Diggs is gone, and that’s not great
There’s just no other way to slice the loss of Stefon Diggs – it’s not good from the standpoint of game planning, explosiveness and point production. Rick Spielman and Co. did a great job in terms of compensation for the explosive pass catcher. But an explosive pass catcher still left the building.
We are NOT going to start a debate here about Diggs vs. Adam Thielen. Both are elite-level receivers in this League. Thielen is everything you could want in a football player, in a teammate, in a man. This conversation is all about Diggs and what was lost when he was dealt to Buffalo. In the last 30 games over the past two seasons, Diggs:
– Caught 15 TDs (same as Thielen)
– Recorded 33 receptions of 20+ yards (8 more than Thielen)
– Recorded 10 receptions of 40+ yards (6 more than Thielen)
– Caught 90 passes that resulted in 1st downs (2 fewer than Thielen)
Again, this is not a Diggs vs. Thielen conversation. This is a “Ouch, the Vikings lost some pop with Diggs’ departure” conversation. Thielen will work and he will get the job done. He will score TDs, he will move the chains and he will be a great leader in the WR room. But over the last two years he did not explode like Diggs did.
BOTTOM LINE: Can the Vikings score enough points? It’s simple, yet it’s what 2020 may boil down to when all is said and done. I used to keep track of a stat for the Vikings W/L record under Zimmer when the offense scores 24 points. I don’t know what that stat is anymore, but basically, if the Vikings score 24 points, they’re going to win. Can the Vikings average 24 points per game this year? The loss of Diggs hurts their chances to do so.
Everyone needs to be more excited about the Yannick Ngakoue addition
Let’s not overthink this, folks. The addition of Ngakoue is one of the best acquisitions any team made this entire offseason. Pure and simple. Before I explain further, please read this quote from Ngakoue:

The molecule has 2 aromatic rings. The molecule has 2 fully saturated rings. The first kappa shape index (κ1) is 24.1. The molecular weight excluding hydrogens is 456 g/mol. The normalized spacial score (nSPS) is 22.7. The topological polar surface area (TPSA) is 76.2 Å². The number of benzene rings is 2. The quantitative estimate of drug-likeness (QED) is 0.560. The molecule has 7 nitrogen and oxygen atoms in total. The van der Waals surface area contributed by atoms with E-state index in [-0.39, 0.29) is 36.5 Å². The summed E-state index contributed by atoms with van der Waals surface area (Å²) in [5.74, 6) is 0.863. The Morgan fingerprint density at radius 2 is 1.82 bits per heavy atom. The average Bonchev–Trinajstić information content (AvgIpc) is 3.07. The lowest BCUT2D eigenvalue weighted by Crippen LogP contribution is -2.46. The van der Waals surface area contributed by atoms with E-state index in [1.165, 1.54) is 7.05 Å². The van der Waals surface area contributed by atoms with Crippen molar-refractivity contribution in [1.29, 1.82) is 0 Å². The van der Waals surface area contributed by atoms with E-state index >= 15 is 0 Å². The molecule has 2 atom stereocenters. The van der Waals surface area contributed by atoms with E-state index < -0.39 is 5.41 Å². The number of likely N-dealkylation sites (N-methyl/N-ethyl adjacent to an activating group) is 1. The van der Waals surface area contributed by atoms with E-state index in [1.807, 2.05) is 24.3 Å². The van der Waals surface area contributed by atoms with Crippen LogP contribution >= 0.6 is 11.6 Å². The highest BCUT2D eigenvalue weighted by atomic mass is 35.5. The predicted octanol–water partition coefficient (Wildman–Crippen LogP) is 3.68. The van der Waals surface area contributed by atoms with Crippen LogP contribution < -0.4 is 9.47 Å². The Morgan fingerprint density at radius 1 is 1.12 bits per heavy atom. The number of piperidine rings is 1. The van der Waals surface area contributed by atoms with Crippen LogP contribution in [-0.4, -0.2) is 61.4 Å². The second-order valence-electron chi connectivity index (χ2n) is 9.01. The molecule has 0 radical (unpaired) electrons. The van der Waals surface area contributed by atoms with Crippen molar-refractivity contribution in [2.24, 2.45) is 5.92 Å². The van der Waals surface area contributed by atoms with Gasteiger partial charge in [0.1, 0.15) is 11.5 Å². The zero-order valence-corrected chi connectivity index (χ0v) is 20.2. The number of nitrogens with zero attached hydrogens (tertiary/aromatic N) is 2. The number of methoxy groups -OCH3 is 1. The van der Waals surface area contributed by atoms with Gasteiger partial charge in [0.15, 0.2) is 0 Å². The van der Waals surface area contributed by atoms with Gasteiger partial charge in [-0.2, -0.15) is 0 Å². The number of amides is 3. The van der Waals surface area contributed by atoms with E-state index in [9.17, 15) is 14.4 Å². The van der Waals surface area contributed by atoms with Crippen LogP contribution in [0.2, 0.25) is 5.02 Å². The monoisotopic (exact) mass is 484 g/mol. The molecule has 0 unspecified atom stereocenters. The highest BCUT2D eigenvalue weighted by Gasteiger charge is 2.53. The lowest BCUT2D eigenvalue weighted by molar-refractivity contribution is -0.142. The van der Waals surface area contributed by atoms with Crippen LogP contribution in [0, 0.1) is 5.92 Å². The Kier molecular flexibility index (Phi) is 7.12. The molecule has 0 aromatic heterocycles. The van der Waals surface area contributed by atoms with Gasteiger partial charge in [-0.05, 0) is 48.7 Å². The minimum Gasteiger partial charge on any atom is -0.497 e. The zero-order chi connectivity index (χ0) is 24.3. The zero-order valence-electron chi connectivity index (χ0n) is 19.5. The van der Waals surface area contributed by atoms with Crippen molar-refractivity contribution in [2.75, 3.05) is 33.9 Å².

“I just feel like that’s the biggest motivation if you really love this game and this sport,” Ngakoue told Twin Cities media members Friday. “You look to your right, and you see the John Randles, the Randy Mosses, the Cris Carters – guys like that who brought it each and every Sunday – and that’s my inspiration. That’s my aspiration, to [be] a Hall of Famer, and I’m working and striving to do that.”
Okay. In Ngakoue, you have a player with extreme talent, a player sufficiently motivated and a player who will be coached expertly. That’s the key here, for me. The presence of DL coach Andre Patterson.
Patterson helped unlock John Randle’s potential. Patterson helped unleash Elvis Dumervil. Patterson groomed Everson Griffen into one of the most explosive pass rushers in the NFL for half a decade. Patterson developed Danielle Hunter.
Patterson knows not just technique and coaching, but he knows motivation. He knows how to figure out how players are wired, what makes them tick, what they want to be known for. He’s a master motivator. He knows how to reach deep into a player’s soul and challenge him. And this is what Patterson will do with Ngakoue in Minnesota.
Patterson has undoubtedly listened to the aforementioned quote, he’s undoubtedly had his own conversation with the player and he will undoubtedly use all of this information to get more out of the player than any coach ever has. Believe me. I know how this goes. I’ve seen this movie and I know how it ends.
BOTTOM LINE: NFC North offensive coordinators and QBs slammed their fits on their desks when they first heard that Yannick Ngakoue was traded to the Vikings.
Coming up next is a preview of the Green Bay Packers. Look for that on Wednesday. After that is an end-of-the-week party of an article on Friday. Your questions will be answered, so keep tweeting them to @wobbyt or @vikingterritory. Predictions, gambling angles, broadcast opinions, fun facts…all of that and more in Friday’s article. So, stay tuned!